The property of the testatrix consisted of real estate, household furniture and personal effects. By her will she devised to the appellant, her son, a farm of 175 acres and a house and lot in the village of Griggsville, of a total value of approximately $27,000, and to appellees, her two daughters, each an undivided half interest in a farm of 145 acres, of the value of approximately $11,000. Personal effects, household furniture, etc., were divided among the two daughters and a grand-daughter. The undisputed evidence in the record shows that the farm lands described in the will of the testatrix were acquired during the lifetime of her husband, Henry W. Butterfield, and that the title stood in his name until a short time before his death, when he *456transferred it to her. A few years prior to his death, in 1915, he and testatrix moved to. Griggsville. The appellant, their son, remained on the home farm. It appears that in stocking up the farm the son went into debt to the extent of approximately $10,000; that his father, and later the testatrix, became surety on his notes; that these were outstanding when the testatrix died and were filed as a claim against her estate. It appears, also, that appellant paid off a mortgage on the farm during his tenancy. There appears to have been no friction or ill-feeling of any character among the members of the family during the life of the testatrix. The will was executed on February 17, 1919. The testatrix was seventy-five years of age at that time. She lived nearly a year thereafter. She appears to have been an educated woman,—was a college graduate and in the earlier years of her life had taught in the public schools of Pittsfield, Illinois, and was considered a good business woman. There was no evidence of undue influence, and that issue was withdrawn from the jury before they retired to consider the case. The issue of testamentary capacity was sharply contested, proponent having offered the testimony of seventeen witnesses and contestants twenty-nine on that issue, practically all of whom gave opinions touching the soundness of mind of the testatrix during the years 1918 and 1919, basing their opinions upon varying degrees of intimacy or opportunity to observe. For most part the testimony of witnesses on both sides showed that they had definite opinions touching the testamentary capacity of the testatrix.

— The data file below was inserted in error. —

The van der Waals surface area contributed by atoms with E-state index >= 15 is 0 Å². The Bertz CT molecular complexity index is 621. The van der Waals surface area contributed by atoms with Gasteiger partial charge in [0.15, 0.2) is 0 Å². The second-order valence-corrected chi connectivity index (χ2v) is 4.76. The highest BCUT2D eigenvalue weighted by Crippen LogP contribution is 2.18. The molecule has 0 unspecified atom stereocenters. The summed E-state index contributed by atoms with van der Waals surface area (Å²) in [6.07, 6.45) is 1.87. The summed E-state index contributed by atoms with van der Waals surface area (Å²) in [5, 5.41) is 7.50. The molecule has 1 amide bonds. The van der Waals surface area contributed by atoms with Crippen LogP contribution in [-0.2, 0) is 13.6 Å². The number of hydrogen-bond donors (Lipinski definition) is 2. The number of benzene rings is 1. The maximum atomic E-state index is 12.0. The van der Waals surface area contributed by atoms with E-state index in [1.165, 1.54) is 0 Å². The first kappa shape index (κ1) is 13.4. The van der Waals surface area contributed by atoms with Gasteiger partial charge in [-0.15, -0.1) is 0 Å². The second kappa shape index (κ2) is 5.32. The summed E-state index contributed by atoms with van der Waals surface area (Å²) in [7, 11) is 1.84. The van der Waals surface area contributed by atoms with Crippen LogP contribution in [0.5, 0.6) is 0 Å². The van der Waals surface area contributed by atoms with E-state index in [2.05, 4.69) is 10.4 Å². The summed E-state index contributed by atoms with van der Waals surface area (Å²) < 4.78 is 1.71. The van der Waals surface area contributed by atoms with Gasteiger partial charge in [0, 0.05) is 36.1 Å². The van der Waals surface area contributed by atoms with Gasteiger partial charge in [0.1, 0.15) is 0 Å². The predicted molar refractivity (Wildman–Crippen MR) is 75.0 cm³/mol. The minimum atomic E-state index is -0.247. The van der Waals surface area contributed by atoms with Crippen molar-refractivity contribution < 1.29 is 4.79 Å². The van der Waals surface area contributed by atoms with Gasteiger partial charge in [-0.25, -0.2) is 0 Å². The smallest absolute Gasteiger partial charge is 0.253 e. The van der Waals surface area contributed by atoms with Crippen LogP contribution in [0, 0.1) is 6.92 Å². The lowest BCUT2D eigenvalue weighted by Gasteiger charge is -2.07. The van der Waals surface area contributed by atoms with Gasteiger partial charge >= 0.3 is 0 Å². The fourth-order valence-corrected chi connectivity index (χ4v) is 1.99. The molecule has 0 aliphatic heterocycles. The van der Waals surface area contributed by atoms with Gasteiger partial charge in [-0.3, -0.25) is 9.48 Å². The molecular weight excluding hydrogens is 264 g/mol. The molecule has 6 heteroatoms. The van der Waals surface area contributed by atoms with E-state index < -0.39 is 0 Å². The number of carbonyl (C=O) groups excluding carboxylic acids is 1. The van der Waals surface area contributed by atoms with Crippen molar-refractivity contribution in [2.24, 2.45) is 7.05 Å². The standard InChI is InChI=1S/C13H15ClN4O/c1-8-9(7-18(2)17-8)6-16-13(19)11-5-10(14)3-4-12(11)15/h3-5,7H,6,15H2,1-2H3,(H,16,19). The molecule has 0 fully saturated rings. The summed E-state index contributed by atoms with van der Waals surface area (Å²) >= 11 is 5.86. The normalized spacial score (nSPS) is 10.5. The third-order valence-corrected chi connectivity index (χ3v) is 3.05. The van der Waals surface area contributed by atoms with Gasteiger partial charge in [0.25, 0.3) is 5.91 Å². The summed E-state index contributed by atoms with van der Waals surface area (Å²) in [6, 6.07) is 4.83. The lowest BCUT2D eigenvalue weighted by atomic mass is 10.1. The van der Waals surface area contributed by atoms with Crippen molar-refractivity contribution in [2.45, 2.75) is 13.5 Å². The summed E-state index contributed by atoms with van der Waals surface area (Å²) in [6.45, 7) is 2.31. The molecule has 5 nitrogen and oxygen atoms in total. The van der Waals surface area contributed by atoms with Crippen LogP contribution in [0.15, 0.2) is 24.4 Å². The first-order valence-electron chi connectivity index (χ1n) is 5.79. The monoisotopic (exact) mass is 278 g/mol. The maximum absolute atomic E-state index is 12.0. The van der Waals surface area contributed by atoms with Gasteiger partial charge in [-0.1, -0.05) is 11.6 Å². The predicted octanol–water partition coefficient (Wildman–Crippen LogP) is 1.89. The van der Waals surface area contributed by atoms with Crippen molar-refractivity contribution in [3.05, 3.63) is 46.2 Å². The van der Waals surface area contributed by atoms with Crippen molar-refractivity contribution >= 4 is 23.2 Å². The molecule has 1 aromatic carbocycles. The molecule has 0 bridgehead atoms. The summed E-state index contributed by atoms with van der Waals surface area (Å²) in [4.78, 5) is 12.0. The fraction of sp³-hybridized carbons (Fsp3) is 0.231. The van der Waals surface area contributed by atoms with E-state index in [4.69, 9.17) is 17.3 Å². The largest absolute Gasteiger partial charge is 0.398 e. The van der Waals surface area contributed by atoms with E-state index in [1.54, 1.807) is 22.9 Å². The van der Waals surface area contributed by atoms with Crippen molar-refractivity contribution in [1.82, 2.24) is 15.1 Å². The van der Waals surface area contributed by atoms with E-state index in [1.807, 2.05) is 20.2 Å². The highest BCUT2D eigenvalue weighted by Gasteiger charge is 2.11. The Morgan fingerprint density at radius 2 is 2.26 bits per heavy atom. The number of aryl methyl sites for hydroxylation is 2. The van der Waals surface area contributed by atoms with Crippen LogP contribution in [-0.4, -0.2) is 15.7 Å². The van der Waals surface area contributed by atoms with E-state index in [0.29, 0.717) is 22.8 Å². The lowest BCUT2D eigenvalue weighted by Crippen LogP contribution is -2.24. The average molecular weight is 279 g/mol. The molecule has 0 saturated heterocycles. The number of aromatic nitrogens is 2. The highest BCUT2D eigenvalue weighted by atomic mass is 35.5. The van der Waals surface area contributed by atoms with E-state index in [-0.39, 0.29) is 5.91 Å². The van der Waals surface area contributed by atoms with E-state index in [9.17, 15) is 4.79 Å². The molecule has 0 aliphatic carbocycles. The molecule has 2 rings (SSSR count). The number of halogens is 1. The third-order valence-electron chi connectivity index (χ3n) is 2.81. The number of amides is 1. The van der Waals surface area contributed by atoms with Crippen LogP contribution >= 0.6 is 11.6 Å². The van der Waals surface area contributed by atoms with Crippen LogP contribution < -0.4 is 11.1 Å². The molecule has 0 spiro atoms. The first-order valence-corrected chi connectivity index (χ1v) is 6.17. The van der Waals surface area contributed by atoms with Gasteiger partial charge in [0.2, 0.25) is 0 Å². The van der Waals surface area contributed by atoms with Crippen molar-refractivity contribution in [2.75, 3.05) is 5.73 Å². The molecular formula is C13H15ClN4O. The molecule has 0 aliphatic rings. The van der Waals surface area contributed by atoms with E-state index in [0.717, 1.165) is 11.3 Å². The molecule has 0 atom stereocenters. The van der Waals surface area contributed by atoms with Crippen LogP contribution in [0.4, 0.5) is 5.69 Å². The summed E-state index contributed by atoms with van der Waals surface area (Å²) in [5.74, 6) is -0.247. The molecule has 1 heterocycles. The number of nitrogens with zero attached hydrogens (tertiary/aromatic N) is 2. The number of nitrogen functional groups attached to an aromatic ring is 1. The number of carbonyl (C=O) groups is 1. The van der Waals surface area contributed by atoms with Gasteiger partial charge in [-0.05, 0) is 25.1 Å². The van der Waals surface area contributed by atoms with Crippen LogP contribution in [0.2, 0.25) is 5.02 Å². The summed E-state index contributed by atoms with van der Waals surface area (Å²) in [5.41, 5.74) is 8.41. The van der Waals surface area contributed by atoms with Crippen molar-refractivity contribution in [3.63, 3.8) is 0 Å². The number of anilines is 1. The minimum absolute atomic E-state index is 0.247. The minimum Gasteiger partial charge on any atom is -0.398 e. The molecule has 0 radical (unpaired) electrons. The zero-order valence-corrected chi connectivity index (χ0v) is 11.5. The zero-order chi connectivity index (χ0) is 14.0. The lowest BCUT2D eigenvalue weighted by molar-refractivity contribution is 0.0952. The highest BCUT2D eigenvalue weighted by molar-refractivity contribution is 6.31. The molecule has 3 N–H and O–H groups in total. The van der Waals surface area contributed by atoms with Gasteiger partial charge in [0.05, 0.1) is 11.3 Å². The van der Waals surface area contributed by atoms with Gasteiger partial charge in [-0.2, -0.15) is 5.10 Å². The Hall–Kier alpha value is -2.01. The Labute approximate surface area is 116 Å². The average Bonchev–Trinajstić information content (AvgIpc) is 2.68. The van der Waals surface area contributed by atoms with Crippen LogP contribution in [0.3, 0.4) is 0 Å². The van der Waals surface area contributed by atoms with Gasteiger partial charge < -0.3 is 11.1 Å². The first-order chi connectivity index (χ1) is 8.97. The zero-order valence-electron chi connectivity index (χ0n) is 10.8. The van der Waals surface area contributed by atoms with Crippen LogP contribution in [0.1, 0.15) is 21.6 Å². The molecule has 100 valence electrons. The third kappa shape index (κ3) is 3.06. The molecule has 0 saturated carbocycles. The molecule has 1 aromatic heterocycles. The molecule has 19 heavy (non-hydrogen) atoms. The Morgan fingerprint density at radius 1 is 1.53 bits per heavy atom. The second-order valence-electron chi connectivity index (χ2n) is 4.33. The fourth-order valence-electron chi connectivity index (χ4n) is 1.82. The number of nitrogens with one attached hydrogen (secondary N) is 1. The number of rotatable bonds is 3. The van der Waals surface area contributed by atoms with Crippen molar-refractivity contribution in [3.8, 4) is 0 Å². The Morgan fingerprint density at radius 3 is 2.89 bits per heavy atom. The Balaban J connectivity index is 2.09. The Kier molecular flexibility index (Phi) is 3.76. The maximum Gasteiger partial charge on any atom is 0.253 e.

It has always been the rule that where the evidence is sharply conflicting it is necessary that the jury be properly instructed. Appellant complains of the fifth, sixth, ninth, twelfth and thirteenth instructions given on behalf of the contestants. The fifth instruction told the jury that contestants, (appellees,) together with the proponent, (appellant,) were the lawful heirs of the testatrix and that with*457out a will her property would descend to such heirs in equal parts, and that if the jury believed that at the time of the execution of the alleged will the testatrix was feeble in body and mind from sickness, old age or otherwise, and that she attempted to dispose of her property in a manner different from that which it would be disposed of at law, and that she was of unsound mind and incapable of clearly apprehending, knowing and understanding the business in which she was engaged, the nature and extent of her property or intelligently disposing of the same, the verdict of the jury should be that the alleged will was not the last will and testament of the testatrix. This instruction is not well drawn and should not have been given.